Two University College Dublin (UCD) researchers and SiriusXT, a UCD spin-out company, have been awarded a total of €2.35 million in funding for a disruptive photonics technology project, through Horizon 2020, the EU's research and innovation program, to examine the disease pathways of viruses.
The company and the UCD researchers, Assistant Professor Nicola Fletcher, UCD School of Veterinary Medicine and Fellow, UCD Conway Institute and Professor Dimitri Scholz, Director of Biological Imaging, UCD Conway Institute, are partners in an international project, CoCID, which has received a total of €5.67 million in funding.
The aim of the 4-year CoCID (Compact Cell-Imaging Device) project, which is being led by SiriusXT, is to provide insights into the cellular origins of viral diseases including; hepatitis C, hepatitis E, herpesvirus and SARS-CoV-2, the coronavirus that causes COVID-19, and to aid in the development of novel therapeutics using the company's novel soft x-ray microscope.
Changes in a cell's shape and in the shape of its internal organelle, are important influencers on the cell signalling mechanisms that underpin disease causation.
For this reason, 3D imaging of the internal structure of whole and intact cells is playing an increasingly important role in helping scientists to understand diseases. The only technology that can image through the whole substructure of an intact cell, is low energy (or 'soft') x-ray microscopy.
Based on research carried out at the UCD School of Physics over many years, SiriusXT has developed and patented a miniaturised soft x-ray source, allowing it to build the first commercial, lab-scale, soft x-ray microscope.
This breakthrough is revolutionising the cell imaging market by opening up access for a proven imaging modality to thousands of disease researchers worldwide including those partnering in the CoCID project.
Tony McEnroe, CEO and co-founder, SiriusXT, saidL
This project award not only helps fund the advancement of our SXT-100 microscope, it also allows SiriusXT to collaborate closely with European leaders in virology research to demonstrate the benefits of soft x-ray microscopy in progressing their understanding of pathogen infection pathways."
Stephen O'Reilly, National Contact Point for the Horizon 2020 ICT programme in Enterprise Ireland, said, "CoCID is a great win for Ireland and continues the excellent performance of Irish researchers and innovators who punch well above their weight when it comes to photonics in Horizon 2020 as €2.35m of this €5.67m project is going to SiriusXT and UCD. SiriusXT is an excellent example of an Enterprise Ireland HPSU spin-out that is engaging with the national and European research systems to support their scaling strategy."
The CoCID project will enable UCD researchers gain early access to the SiriusXT soft x-ray microscope as part of the core imaging facility at the UCD Conway Institute. In addition Assistant Professor Nicola Fletcher will use the soft x-ray microscopy as one of the four CoCID use cases to accelerate research studies into understanding cross-species transmission mechanisms of the hepatitis E virus.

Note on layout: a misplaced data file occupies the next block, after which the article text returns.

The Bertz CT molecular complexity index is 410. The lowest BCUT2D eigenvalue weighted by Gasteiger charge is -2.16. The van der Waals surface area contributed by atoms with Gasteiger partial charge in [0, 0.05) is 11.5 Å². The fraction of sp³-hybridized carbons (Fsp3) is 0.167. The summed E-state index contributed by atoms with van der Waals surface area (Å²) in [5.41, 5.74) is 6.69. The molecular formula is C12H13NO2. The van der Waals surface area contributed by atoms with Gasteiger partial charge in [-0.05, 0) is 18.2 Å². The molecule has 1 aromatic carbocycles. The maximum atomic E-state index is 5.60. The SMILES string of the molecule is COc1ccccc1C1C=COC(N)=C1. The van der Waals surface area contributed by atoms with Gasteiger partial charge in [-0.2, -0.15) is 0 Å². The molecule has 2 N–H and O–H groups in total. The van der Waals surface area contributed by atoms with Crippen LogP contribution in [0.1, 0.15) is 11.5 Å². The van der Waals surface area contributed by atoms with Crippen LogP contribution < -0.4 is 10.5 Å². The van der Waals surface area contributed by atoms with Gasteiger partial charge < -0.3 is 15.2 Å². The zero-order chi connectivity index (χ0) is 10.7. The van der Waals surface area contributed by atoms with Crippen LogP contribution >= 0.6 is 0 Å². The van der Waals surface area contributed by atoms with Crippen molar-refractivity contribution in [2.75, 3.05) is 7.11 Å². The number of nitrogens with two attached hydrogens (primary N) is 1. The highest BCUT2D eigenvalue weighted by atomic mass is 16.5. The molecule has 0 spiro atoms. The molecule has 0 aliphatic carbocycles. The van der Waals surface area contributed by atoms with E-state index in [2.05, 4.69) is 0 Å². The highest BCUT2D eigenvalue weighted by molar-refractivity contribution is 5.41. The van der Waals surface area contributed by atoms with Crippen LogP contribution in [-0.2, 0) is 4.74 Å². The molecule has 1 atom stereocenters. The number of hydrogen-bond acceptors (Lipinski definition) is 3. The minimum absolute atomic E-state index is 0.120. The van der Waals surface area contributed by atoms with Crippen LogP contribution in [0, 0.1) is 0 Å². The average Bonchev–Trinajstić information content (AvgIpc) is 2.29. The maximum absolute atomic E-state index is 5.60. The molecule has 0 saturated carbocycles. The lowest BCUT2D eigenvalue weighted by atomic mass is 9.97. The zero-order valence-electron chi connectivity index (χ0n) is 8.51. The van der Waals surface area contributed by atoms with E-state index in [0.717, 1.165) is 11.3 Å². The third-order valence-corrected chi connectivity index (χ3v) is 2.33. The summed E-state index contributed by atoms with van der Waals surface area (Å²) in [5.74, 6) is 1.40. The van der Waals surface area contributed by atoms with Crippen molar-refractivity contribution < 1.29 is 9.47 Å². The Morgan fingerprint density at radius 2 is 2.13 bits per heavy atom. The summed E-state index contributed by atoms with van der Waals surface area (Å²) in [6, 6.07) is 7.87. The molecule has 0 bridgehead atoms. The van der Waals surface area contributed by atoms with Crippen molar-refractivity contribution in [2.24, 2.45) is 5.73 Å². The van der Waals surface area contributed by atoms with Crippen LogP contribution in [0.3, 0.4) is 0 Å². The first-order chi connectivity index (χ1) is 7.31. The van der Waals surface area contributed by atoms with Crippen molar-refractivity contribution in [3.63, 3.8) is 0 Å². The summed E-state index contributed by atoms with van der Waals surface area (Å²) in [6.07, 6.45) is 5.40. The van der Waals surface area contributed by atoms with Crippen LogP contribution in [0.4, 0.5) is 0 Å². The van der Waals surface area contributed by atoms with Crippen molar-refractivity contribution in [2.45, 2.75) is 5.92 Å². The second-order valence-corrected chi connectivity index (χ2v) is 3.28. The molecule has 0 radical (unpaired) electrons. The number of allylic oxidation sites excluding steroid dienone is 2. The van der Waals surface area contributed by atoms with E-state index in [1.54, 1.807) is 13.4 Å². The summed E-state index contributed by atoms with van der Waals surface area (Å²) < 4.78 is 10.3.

Assistant Professor Nicola Fletcher, UCD School of Veterinary Medicine, said, "Soft x-ray microscopy is an extremely exciting, potentially game changing technique that will allow us to visualise virally infected cells in exquisite detail. We will investigate the mechanisms by which hepatitis E virus, an emerging infectious disease that is transmitted to humans from infected animals, infects cells from different species. The ultimate aim is to explore new treatment options for this important viral infection."
Professor William Gallagher, Director, UCD Conway Institute said:
The addition of this innovative imaging modality to the existing suite of instruments in the core imaging facility is very welcome. Not only does it provide researchers internationally with unique insights to disease pathways, particularly in relation to virus-host interactions, but allows correlation of these images with fluorescence and electron microscopes available in the facility."
In addition to SiriusXT and UCD the other CoCID project partners are; Heidelberg University Hospital Molecular Virology and Heidelberg University Centre for Organismal Studies in Germany, University of Jyväskylä, Finland; Centro Nacional de Biotecnologia and Alba Synchrotron - Mistral Beamline in Spain.
SiriusXT supported by NovaUCD, the University's Centre for New Ventures and Entrepreneurs, was co-founded by Dr Kenneth Fahy, Dr Paul Sheridan, Dr Fergal O'Reilly and Tony McEnroe in 2015 as a spin-out from the UCD School of Physics. The award-winning company, which is also an Enterprise Ireland high potential start-up, has now raised over €12 million in grant and equity funding.
Dr Fergal O'Reilly, UCD School of Physics said, "The Atomic, Molecular and Plasma Physics Group is delighted to see technology, which was developed in the UCD School of Physics, being deployed in this important international interdisciplinary research project.The Group continues to collaborate with SiriusXT in many aspects of microscopy development."
Enterprise Ireland leads the national support network for Horizon 2020, working to increase participation by Irish companies and academic institutions in the EU's main instrument for funding research in Europe.